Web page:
That, at its core, is the main problem with this film: Even without bringing the main premise into it, this entire production is a sham. Hart and the other actors playing the ‘groomsmen’ are at their best when they’re playing their roles for the job, pretending to know Doug as a friend and sharing fake memories that they’ve had together. Basically, they are really good at pretending not to be complete pricks, even though they totally are in the film’s reality. That’s all this film is: A veneer of sympathy and thoughtfulness that peels away at the slightest breeze to reveal a vile foundation built from rampant misogyny, homophobia, racism, violence against the elderly, jaywalking and lord knows what else. Add to that a rom-com plot that doesn’t even try to pretend that the couple we’re given will stay together, along with an ending that is pure wish-fulfilment and acts as a big middle finger the film’s plot, the audience and common sense in general, and the result is something outright toxic.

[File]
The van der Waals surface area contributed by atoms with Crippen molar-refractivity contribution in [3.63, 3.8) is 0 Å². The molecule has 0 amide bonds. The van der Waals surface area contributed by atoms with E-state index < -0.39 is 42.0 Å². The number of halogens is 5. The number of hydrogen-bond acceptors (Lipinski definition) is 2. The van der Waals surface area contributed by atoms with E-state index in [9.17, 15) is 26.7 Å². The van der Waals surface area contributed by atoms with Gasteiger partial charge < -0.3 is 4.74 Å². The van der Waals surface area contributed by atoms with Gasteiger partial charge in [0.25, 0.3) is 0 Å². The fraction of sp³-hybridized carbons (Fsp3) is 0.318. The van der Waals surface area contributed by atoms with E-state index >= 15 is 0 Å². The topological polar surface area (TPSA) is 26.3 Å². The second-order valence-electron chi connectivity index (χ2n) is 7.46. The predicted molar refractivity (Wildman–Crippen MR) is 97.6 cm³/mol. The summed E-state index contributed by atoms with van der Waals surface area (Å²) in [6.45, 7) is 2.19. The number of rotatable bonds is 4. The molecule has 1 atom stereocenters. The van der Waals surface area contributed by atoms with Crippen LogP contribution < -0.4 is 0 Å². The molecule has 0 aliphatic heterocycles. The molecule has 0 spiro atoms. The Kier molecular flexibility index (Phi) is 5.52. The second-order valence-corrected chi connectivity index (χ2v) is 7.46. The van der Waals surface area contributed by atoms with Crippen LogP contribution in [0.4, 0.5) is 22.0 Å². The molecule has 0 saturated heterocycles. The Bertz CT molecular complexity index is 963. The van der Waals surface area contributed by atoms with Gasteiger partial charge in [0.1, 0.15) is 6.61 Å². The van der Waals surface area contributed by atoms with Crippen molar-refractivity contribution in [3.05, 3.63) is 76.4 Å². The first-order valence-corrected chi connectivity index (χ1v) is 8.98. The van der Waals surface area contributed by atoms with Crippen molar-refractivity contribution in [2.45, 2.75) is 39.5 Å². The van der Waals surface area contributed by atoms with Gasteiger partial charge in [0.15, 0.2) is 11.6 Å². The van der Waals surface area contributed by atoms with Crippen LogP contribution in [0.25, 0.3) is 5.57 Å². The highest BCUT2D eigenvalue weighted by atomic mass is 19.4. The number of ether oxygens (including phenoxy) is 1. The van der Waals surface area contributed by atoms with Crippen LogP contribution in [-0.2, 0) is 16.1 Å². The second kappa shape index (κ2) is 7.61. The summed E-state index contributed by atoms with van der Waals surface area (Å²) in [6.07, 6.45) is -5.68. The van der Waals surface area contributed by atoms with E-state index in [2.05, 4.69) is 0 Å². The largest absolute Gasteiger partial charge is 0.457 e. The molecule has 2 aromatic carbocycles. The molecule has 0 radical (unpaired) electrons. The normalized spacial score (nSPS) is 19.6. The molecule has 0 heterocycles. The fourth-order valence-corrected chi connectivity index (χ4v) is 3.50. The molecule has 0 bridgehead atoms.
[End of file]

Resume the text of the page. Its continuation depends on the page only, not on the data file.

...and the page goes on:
All in all, this is trash through and through. The writing exists in its own world where logic and consequences are for losers, constantly throwing vile jokes at the audience in the hope that it can Stockholm laughter out of them. I still give this film some props for avoiding the dreaded third-act break-up entirely, and admittedly Josh Gad does have his moments, but ultimately this had me angry as I left the cinema. This is like that guy who plays music at parties just so he can get laid, since this film also wants to be seen as caring when in reality it’s only after its own satisfaction; it’s the White Guy With Acoustic Guitar of cinema. As for my original question about Kevin Hart and whether this film would make me like him any more than I do, I’ll put it like this: Walking in, I wanted Kevin Hart to be drawn and quartered so I wouldn’t have to deal with him again; walking out, I now want director/co-writer Jeremy Garelick to join him when it happens.